That the impugned Article 370 had become a part of the constitution of India as the result of a considered and long process of deliberation, cooperation and consent at a fraught moment in our history seems within an hour a matter of little significance. And the unparalleled decision of the then only Muslim-majority state to join a secular-democratic Dominion on the strength of that Covenant a thing of little importance.
Just to recall, in the Constituent Assembly of India, of which the late Shyama Prashad Mookerji was a member, there was but one caveat expressed by Hasrat Mohani who explicitly stated that whereas he had no strong objection to the provision, he should have liked similar status to be accorded to the then Maharaja of Baroda as was being accorded to MaharajaHari Singh of Jammu and Kashmir.
Notably, there was no dissent from Mookerji either in the Constituent Assembly or in the then Cabinet of which also he was a member. Nor from any other member from the group of members who were then called “Hindu nationalists”. Let us also recall that the Article was piloted by Sardar Patel, since Nehru at the time was out visiting the US.
Studies have shown that Jammu and Kashmir’s “special status” allowed the state to implement the extraordinarily progressive “Naya Kashmir” manifesto of the National Conference (who had resoundingly repudiated Jinnah and fought off co-religionist invaders at a time when there was no Accession yet to India, with all communities in the Kashmir Province staunchly together in that historic rebuff) be it in land relations, or education, or special provisions for women’s empowerment in the governance of the state and its services (50% of seats in medical colleges, for example, being reserved for women). A history because of which the state today is in the vanguard of states with respect both to most indices of economic life and of human development, contrary to the fake laments being made about the state’s backwardness.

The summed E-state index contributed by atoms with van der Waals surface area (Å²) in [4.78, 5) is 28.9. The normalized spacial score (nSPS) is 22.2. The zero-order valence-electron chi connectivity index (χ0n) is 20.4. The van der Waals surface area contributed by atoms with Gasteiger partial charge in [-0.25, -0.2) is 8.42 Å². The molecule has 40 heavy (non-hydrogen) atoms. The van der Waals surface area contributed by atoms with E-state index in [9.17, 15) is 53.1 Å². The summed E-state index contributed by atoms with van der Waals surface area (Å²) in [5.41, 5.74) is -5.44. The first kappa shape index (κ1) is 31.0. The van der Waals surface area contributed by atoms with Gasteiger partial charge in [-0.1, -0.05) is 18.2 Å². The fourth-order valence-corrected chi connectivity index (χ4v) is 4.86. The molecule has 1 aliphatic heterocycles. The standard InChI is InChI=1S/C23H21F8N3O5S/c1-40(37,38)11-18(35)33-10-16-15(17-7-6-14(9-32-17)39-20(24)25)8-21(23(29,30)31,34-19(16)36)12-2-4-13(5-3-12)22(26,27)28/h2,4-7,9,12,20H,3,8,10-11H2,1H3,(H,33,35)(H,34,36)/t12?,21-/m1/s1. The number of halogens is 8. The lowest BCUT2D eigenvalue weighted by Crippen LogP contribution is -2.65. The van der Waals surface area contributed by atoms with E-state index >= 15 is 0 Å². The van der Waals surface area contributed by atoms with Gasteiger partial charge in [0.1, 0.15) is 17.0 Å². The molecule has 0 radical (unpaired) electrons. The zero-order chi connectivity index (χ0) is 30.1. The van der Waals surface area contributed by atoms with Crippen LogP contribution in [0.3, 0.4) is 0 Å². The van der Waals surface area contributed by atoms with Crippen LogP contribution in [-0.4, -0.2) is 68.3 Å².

Let it then be admitted that the reasons why of the 11 states in the Union which enjoy “special” provisions, only Jammu and Kashmir has come for correction lie elsewhere than in the claims being propagated. If integration was the issue why should all those mainstream politicians now be in jail who have unfailingly upheld the Accession of the state to the Union even in the most dire of circumstances?
And if the so-called “backwardness” of the state is the great worry, why do all objective indices suggest that the state in fact is far ahead of many other states, including Gujarat? As to “terrorism”, one would have thought that only a trusted rather than an antagonised people offer the best chance of defeating foreign elements intent on co-opting the state – a fact substantiated by the intelligence rendered by common Kashmiris at every single occasion when the Pakistani deep-state has sought to make incursions or invasions.
But, wait a minute. As is well known, for millennia the hills of Kashmir have been alive with the sound of music. But within days of the revocation, the darling Reliance group has already blown a bugle of potentially deafening discordance. Cognisant of studies that speculate that the western Himalayas may be replete with gas and petroleum reserves, the big foot is forward. Who knows how many Niyamgiris the afflicted state may be in for.
And if in fact the affected people are thrilled with the measure that has been taken, why are the ruling party’s own leaders in the state suggesting that some “curbs” need to be placed , such as “domicile” requirements in order to protect “locals in regard to land and state jobs” (Nirmal Singh reported in the Indian Express of 11 August, 2019) – all that after having first demanded the liquidation of Article 35A?Why should the whole population in the Valley, in Kargil, in the Chenab, and in Pir Panchal areas be under an unprecedented lockdown? Or the media shackled from reporting from all areas/regions of the so-happy state, and all communication mechanisms shut down now for ten whole days?
The fact is that only the one or two know, the millions do not. Nor is it certain that the decision to lop-off the autonomy-granting provisions of Article 370 through legally challengeable may not go the way of demonetisation with consequences far more damaging.
Badri Raina taught at Delhi University.